And in America, this type of experience, sets you apart from the rest, and makes it 100x easier to secure a full-time position. For example, unlike many of my fellow UC Berkeley colleagues, I obtained a full-time offer from Google, 6 months before I even graduated. As such, I didn’t have to stress out about finding a full-time opportunity, although it did restrict me from interviewing at other companies. However, both my parents and I were extremely happy with the result.
How I Obtained this Internship
Without a doubt, the way I obtained my internship was not normal. In fact, the mere facts that I am working for one month and getting paid, are not at all typical. Plus, I am the company’s very first intern. It’s so atypical, but I hope I can make it a more “typical” experience.
After informing my highly-intelligent professor, Chihiro Suematsu about my strong desire to work during my long, two-month summer break, he mentioned that there may be a few startups, open to the opportunity. With a simple list of qualifications such as a company in Tokyo that was more established, and one that I could contribute value too, Suematsu invited me on a trip to Tokyo! There, we met with a startup called PhoneAppli for a few hours, as he was exploring an opportunity to work together with the company.
Afterwards, we all went out for a delicious lunch. And while we waited for the deserts, the professor suddenly asked the CEO, Yosuke Ishihara: "Julie really wants an internship. What if she were to work at PhoneAppli?”
Suddenly, everyone at the table was extremely silent. And in that moment, all I wanted to do was crawl under the table and hide. But, I was curious about the CEO's response. To my surprise, the CEO said, “Sure! But, we've never had an intern, so she would be our first one.”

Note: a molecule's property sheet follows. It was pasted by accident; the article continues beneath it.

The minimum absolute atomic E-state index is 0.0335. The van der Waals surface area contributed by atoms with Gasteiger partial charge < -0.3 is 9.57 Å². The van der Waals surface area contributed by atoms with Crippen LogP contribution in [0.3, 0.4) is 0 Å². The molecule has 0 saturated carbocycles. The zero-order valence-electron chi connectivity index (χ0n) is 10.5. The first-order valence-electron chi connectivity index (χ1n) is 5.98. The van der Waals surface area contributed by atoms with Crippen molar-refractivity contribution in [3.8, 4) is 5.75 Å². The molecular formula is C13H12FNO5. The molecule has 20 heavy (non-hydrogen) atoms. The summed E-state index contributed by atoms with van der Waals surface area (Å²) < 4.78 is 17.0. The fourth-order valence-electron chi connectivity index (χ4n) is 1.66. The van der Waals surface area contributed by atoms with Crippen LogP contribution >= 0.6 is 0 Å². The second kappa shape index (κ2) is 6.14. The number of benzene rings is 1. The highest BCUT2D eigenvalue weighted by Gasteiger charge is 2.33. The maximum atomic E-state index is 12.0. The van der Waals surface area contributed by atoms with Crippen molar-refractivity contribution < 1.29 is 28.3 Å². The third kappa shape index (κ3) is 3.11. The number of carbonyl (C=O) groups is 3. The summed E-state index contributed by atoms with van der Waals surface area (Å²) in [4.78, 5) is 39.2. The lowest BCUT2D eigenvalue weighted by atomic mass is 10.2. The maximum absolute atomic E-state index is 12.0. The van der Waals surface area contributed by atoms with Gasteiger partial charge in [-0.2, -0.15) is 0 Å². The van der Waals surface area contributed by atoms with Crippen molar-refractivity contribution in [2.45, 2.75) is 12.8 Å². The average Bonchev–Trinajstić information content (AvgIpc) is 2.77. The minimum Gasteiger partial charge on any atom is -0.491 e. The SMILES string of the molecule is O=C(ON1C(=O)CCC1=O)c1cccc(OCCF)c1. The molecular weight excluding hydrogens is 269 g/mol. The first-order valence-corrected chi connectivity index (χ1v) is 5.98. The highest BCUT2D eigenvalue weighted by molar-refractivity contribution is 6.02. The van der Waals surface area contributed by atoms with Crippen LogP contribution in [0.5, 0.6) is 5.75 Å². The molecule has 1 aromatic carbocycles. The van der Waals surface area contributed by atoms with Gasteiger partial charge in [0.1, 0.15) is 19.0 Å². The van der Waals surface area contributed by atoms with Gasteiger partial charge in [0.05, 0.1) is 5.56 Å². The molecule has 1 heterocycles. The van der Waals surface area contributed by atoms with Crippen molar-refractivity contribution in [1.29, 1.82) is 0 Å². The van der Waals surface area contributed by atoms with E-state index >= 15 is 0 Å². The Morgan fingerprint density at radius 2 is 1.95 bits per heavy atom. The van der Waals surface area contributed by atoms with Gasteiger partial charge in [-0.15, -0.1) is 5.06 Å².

Regardless of the result, I absolutely admired my professor’s innate guts and courage. After all, very few Japanese professors would ever ask such a direct question. In fact, it would even be difficult for me to ask so nonchalantly. Overall, I was impressed with my professor, and right then and there, I knew I could learn an incredible amount from my professor.
Internship Project Summary
After securing what I thought would be a translation project from Japanese to English, I actually have been conducting extensive marketing research, and occasionally, editing English content. Even so, it’s been an interesting experience, as the learning curve is very high.
Through my daily research and profusive, hand-written notes, I have begun to understand the complex environment of which I am studying. Although it’s entirely in English, I have had wonderful opportunities to interact with Japanese colleagues.
Team-Building Activities at PhoneAppli
Thus far, I have been to a Welcome Dinner for about 4 new employees at a spectacular izakaya (a type of restaurant that serves Japanese tapas and alcohol), and a female colleague dinner at a delicious washoku (Japanese-style restaurant) at Toranomon Hills. One of my favorite dishes, which we ordered 3 of, was a type of semi-sweet tofu tapa. And one was matcha-infused. Amazing, no? It was so delicious that I really want to go back just to eat that one specific dish, if the restaurant allows it.
Thus far, I've finished 7 out of 20 days total. Since it’s such a short time frame, I want to learn and give back as much as possible. Plus, I want to do my best to get know people, so I initiated a lunch with my official team mates, who ate all-you-can-eat karaage (deep-fried chicken), while I ate a deliciously large bowl of oyako donburi (a traditional Japanese dish with deep-fried chicken or pork with cooked egg over rice).
I hope you enjoyed reading this blog. And I hope it's helpful for readers! Feel free to read some more blogs about life in Japan.